Literati Radio Interview 9am AEST http://www.blogtalkradio.com/laliteraticarpelibrum
Karen Tyrrell is an award-winning Australian author and teacher. Karen presents interactive story telling sessions, creative writing workshops, seminars and author talks in schools, libraries, festivals and confer-ences. She speaks out on TV, radio and writes for magazines.
Bailey Beats the Blah (2013) empowers children with resilience skills. STOP the Bully (2014) junior novel empowers children with assertive anti-bullying strategies.
STOP the Bully is now available from Amazon.
It is about time I wrote a blog post in honor of my local writer's group, Write Links.
The group started a little more than a year ago as a collaboration between Book Links and our local SCBWI after they identified a need for a writing group specifically for emerging children's writers. I was there from the start and haven't missed a meeting since.
Our group has grown considerably since that first meeting, our Facebook group has 88 members, and we have around 25 members show up for our meetings each month. I get requests from new members on a weekly basis.
Our members are emerging or established writers, as-of-yet unpublished, traditionally published and self-published.
In addition to the networking and professional development, there are three motivated critique groups; Picture Books, Junior Novels and Young Adult.
Over the last year, the formidable and knowledgeable Sam Sochacka, has educated us, overwhelmed us, or introduced us to all things Social Media for writers. Jenny Stubs from Book Links is our fairy godmother, coaxing us on, and sharing the latest and hottest news and opportunities. Jenny is also a walking encyclopedia on anything related to children's books. Mia Macrossan, CBCA (Qld) Book of the Year Judge is a strong supporter, so is Sheryl Gwyther from our local SCBWI, Peter Taylor, Pamela Rushby and many others. I have slowly grown into the role of coordinator, which I share with Sam Sochacka and it has been a rewarding experience.
The most rewarding aspect of Write Links is the friendships and supportive network this group has created. I now have superhero writing and illustrating friends for life! Why are they superheros? Trying to fit in writing with or without having to look after families, working full-time or part-time in another profession or trying to make a living out of writing or illustrating, is REALLY is not easy to achieve. This group of superheros keeps me focused, inspired and encouraged.
Oh, and I love that my social calendar has filled up with book launches and writing events.
Keep an eye out for our own Write Links logo in the next couple of months, designed by our own members, and check out some of our favourite Write Links blog posts:
Pamela Rushby on writing and her latest novel: The Ratcatcher's Daughter
Getting the most out of a writers' and illustrators' conference
April Write Links Meeting with Stephanie Hogan at Black Cat Books
Write Links meets on a monthly basis as the State Library Qld from 1 to 5pm, for more information please have a look at our website:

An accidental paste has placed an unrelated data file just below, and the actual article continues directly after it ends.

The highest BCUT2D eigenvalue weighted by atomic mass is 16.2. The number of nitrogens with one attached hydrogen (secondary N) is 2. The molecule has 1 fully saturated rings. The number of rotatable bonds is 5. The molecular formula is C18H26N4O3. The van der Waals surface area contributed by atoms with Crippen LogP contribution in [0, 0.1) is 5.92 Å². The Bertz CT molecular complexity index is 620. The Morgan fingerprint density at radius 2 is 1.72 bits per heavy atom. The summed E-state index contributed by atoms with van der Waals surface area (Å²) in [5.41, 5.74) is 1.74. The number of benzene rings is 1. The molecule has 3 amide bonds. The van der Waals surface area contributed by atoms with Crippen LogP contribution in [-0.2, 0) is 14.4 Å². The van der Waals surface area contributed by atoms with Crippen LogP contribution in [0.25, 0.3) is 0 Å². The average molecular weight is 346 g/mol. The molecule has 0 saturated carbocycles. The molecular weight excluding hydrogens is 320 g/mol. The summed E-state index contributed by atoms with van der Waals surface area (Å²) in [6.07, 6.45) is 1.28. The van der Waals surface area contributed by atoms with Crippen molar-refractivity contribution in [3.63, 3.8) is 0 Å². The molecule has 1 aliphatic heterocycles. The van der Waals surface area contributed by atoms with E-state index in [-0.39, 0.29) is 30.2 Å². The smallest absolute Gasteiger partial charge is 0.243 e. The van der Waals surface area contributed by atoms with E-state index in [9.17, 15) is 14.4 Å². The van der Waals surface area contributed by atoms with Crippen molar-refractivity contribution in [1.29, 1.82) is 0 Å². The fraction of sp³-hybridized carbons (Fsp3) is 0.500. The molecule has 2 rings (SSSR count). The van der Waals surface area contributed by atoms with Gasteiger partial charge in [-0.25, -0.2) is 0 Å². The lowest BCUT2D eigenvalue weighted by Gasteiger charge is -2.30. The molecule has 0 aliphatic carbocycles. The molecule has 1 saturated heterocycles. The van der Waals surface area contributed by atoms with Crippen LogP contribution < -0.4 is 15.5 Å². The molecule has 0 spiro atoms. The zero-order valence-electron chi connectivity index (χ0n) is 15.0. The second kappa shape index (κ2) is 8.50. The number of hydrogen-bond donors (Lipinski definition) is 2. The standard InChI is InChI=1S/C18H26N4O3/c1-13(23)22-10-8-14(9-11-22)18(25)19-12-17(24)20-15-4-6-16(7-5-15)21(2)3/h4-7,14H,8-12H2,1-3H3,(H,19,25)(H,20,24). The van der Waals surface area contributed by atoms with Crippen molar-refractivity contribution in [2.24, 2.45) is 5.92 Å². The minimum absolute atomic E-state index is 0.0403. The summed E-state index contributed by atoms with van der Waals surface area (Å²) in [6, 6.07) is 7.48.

And on the topic of interesting blog posts ... Here is the link to a guest post I did for Alayne Kay Christian:
ALL ABOUT SUBMISSIONS GUEST BLOGGER YVONNE MES: HOW TO SUBMIT WITHOUT FEELING LIKE THROWING UP
And to round it all off, here are some pictures of last Saturday, the 3rd of May, dedicated to children's writing in the company of my Superhero Write Links friends:
11am - 1pm -Book Launch
Kaz Delaney launched her new book 'Almost Dead' at Black Cat Books hosted by the wonderful Angel Sunde.
There was a Q & A session between Angela and Kaz which included the telling of some spine tingling spooky stories.
Kaz is absolutely amazing and will be looking forward to more of her books.
1pm - 5pm - Write Links meeting
Sam's social media presentation at the State Library Qld, followed by our networking and critique sessions.
5.30 pm - till late -Book Celebration
Caylie Jefferey had a book celebration for 'Bedtime Stories for Busy Mothers' at the Lethbridge Gallery in Paddington, gearing up for her book launch next Saturday.
As we arrived a little late, the place was so packed, we couldn't even get a glimpse of Caylie until the crowd had thinned out a little!
For more information about 'Bedtime Stories for Busy Mothers' read my review here.
Today I have the pleasure of reviewing Bedtime Stories for Busy Mothers and interviewing the author, Caylie Jeffery.
I identify more than a little with ‘being one of those mothers, the harassed looking ones that never carry enough band-aids, as Caylie describes herself in the introduction and it can be quite cathartic recognising yourself in someone else life; realizing you are not the only mother that loves her children enormously but worries about not living up to being the perfect mother, struggling with guilt and trying to find a balance between parenting and being a person in your own right.
Caylie urges us ‘to take some time each night to rest, reflect and regroup’ by reading her stories. As an emerging children’s writer and illustrator and a busy mum, I only have so much time to read stories that are not for children, so this book with its short stories for adults was perfect! The stories were just the right length and packed full of goodness. Like taking a multivitamin for busy mums.
This book does not describe the agonies of middle class motherly woe. These are stories that inspire, stories that overwhelm with emotion, stories that frighten and stories that make you laugh.
Caylie and her husband made some life changing decisions after close encounters with tragedy and Caylie chooses to live her life consciously, reflecting on anything from the extraordinaire to the mundane.